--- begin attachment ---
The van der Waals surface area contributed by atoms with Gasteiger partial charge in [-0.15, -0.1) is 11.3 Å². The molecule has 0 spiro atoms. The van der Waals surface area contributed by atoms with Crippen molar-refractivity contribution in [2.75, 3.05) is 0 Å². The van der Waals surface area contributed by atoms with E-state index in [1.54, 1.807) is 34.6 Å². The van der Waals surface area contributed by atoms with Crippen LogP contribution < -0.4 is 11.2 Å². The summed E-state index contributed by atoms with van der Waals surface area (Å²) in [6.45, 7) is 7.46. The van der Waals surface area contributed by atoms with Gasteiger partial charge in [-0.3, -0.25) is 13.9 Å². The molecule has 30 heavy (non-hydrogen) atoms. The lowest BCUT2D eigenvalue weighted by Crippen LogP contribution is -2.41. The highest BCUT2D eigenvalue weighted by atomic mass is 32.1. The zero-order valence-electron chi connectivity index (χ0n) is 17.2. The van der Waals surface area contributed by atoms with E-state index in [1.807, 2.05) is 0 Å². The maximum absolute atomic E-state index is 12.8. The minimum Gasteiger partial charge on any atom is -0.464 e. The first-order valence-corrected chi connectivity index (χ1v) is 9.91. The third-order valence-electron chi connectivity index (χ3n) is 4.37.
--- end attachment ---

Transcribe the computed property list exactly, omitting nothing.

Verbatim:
The van der Waals surface area contributed by atoms with Gasteiger partial charge in [-0.15, -0.1) is 11.3 Å². The molecule has 0 spiro atoms. The van der Waals surface area contributed by atoms with Crippen molar-refractivity contribution in [2.75, 3.05) is 0 Å². The van der Waals surface area contributed by atoms with E-state index in [1.54, 1.807) is 34.6 Å². The van der Waals surface area contributed by atoms with Crippen LogP contribution < -0.4 is 11.2 Å². The summed E-state index contributed by atoms with van der Waals surface area (Å²) in [6.45, 7) is 7.46. The van der Waals surface area contributed by atoms with Gasteiger partial charge in [-0.3, -0.25) is 13.9 Å². The molecule has 30 heavy (non-hydrogen) atoms. The lowest BCUT2D eigenvalue weighted by Crippen LogP contribution is -2.41. The highest BCUT2D eigenvalue weighted by atomic mass is 32.1. The zero-order valence-electron chi connectivity index (χ0n) is 17.2. The van der Waals surface area contributed by atoms with E-state index in [1.807, 2.05) is 0 Å². The maximum absolute atomic E-state index is 12.8. The minimum Gasteiger partial charge on any atom is -0.464 e. The first-order valence-corrected chi connectivity index (χ1v) is 9.91. The third-order valence-electron chi connectivity index (χ3n) is 4.37.